Over the past decade an expanded role for mast cells has emerged, not only as the cell critical in the response to allergens, but as a primary cell for host defense and initiation of innate immune responses in tissues located at the interface between the host and the environment, especially the skin, mucosa, gastrointestinal and respiratory tracts. Mast cells are not only activated by the high affinity IgE receptor, but also by Fc gamma receptors, complement receptors and toll-like receptors after interaction with bacterial products and viral RNA, and even by physical stimuli including ultraviolet B irradiation (22;23). Notably, ultraviolet B irradiation and viruses have been implicated as some of the possible environmental risk factors for DM (6;24). Activated mast cells secrete a number of pro-inflammatory mediators including type I interferons, TNF-α, IL-6, and IL-1β and result in the influx of TH2 T lymphocytes and dendritic cells, all of which are thought to be critical factors in the pathogenesis of DM (22;23;25). Mast cells then may be an early key initiator of the pathogenic sequence of events in DM, at least in the skin tissue.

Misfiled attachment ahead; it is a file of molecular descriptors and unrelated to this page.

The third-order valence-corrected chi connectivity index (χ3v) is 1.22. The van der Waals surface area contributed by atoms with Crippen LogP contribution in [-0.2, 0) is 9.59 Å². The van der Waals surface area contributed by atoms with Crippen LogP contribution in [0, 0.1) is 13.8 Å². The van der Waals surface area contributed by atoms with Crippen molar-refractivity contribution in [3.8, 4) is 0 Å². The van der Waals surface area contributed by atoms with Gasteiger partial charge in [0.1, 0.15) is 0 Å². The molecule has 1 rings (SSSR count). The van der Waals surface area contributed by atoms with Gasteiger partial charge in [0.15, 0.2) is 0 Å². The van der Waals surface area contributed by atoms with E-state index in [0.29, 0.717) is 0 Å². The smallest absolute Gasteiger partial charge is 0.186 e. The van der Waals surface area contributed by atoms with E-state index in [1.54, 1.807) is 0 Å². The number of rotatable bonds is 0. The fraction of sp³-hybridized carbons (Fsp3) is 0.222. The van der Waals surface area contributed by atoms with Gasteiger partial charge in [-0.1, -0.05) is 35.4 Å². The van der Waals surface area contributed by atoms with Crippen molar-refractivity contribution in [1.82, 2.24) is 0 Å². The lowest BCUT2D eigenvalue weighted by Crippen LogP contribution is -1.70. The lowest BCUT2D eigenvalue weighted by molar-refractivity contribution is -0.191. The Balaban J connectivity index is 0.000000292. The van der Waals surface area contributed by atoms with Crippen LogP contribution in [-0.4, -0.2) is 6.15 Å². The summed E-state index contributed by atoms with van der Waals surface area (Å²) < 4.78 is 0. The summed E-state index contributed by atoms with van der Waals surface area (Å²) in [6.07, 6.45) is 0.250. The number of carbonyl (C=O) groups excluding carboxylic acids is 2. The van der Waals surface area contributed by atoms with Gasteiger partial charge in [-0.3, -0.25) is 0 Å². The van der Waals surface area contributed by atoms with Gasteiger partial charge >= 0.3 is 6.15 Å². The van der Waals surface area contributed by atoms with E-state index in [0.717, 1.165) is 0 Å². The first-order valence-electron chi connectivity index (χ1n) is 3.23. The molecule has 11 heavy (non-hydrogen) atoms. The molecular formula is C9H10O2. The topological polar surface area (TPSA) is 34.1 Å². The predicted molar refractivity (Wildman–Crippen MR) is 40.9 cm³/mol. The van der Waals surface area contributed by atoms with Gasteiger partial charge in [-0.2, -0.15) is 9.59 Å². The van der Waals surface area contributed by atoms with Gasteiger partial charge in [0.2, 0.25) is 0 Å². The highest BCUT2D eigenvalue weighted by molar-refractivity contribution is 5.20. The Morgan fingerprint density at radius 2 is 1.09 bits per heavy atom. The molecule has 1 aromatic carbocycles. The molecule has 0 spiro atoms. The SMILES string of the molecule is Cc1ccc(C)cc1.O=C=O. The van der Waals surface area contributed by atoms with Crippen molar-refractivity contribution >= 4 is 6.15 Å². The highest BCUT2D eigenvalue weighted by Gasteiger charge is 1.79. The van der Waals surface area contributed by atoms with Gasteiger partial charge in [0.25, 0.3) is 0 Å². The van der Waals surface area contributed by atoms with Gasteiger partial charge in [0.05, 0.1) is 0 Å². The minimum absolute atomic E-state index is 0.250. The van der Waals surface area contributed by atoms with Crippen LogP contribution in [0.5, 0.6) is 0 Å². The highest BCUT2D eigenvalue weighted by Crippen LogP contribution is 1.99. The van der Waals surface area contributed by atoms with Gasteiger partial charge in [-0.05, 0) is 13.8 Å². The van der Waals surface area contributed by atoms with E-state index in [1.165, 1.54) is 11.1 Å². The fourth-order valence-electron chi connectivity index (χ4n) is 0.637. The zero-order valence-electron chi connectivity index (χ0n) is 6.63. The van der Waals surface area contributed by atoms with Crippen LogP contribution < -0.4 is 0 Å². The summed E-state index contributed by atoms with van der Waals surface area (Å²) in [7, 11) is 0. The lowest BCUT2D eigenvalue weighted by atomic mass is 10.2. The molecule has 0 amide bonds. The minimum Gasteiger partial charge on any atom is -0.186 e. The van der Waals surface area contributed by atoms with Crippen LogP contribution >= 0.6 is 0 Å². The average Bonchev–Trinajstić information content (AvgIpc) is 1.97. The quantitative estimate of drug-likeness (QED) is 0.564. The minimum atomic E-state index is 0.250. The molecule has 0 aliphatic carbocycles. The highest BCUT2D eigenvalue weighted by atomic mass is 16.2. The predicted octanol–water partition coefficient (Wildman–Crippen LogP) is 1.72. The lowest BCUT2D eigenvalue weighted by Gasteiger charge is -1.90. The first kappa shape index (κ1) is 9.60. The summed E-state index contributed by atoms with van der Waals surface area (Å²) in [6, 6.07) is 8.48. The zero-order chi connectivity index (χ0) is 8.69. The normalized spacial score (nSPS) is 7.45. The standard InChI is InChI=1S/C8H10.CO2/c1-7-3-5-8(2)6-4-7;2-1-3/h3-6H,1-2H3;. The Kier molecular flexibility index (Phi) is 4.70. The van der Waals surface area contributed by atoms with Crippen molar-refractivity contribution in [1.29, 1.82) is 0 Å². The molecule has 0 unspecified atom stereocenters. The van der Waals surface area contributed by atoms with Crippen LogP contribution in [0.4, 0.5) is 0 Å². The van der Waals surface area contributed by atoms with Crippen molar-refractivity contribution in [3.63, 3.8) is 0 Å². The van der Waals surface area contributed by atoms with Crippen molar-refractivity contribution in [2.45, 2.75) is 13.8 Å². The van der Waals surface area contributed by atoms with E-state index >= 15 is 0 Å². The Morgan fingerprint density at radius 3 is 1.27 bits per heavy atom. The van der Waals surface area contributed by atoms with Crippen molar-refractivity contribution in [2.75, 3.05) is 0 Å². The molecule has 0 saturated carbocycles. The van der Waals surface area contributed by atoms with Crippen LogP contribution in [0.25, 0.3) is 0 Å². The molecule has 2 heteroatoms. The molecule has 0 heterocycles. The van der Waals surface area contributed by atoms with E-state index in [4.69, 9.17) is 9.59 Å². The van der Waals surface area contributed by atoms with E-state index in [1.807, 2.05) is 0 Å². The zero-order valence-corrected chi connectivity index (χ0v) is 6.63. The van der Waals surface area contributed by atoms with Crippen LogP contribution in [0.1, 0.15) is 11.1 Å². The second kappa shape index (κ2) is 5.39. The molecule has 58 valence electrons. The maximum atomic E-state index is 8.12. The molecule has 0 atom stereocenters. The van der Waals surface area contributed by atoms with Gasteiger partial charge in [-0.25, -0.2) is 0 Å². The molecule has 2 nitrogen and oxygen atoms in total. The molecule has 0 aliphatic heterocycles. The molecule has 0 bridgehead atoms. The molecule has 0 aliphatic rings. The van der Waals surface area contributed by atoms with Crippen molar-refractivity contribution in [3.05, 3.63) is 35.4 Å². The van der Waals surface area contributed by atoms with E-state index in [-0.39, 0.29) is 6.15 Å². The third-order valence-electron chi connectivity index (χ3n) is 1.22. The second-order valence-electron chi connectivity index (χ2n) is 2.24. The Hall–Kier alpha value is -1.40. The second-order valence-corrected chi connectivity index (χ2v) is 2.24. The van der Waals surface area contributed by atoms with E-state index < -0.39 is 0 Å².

Mast cells are emerging as a critical player inmediating a number of systemic and organ-specific autoimmune diseases. In a K/BxN mouse model of rheumatoid arthritis, knock out of mast cells by two different pathways (deficiency of stem cell factor and of c-kit, a mast cell differentiation factor) leads to abrogation of disease, whereas engraftment of mast cells restores joint inflammation (26). Agents that inhibit mast cell degranulation, such as salbutamol, slow the progression of collagen-induced arthritis (27). In the MRL/lpr mouse model of lupus, a dense mast cell infiltrate is present in the dermis of the affected skin lesions in animals older than 4 months of age; and, this correlates with decreased histamine methyltransferase activity and prolonged activation of histamine in the affected skin tissue (28). Mast cells are also increased in the affected skin of patients with chronic cutaneous lupus (28). Activated mast cells have also been reported in the skin of patients with systemic sclerosis, and mast-cell targeted therapies improve the skin disease of the tight-skin mouse model of scleroderma (22). Mast cell deficient mice either do not develop disease, as in bullous pemphigoid, or have less severe and delayed disease, as in the experimental autoimmune encephalomyelitis model of multiple sclerosis (22;27). Mast cells likely play a role in the pathogenesis of a number of other autoimmune disorders, including Graves’ disease, systemic vasculitis, insulin-dependent diabetes, Sjogren’s syndrome, Guillain-Barre syndrome and pemphigus vulgaris, based on the findings of increased mast cell numbers in the affected tissues and/or an improvement in disease with mast cell-targeted therapies (22).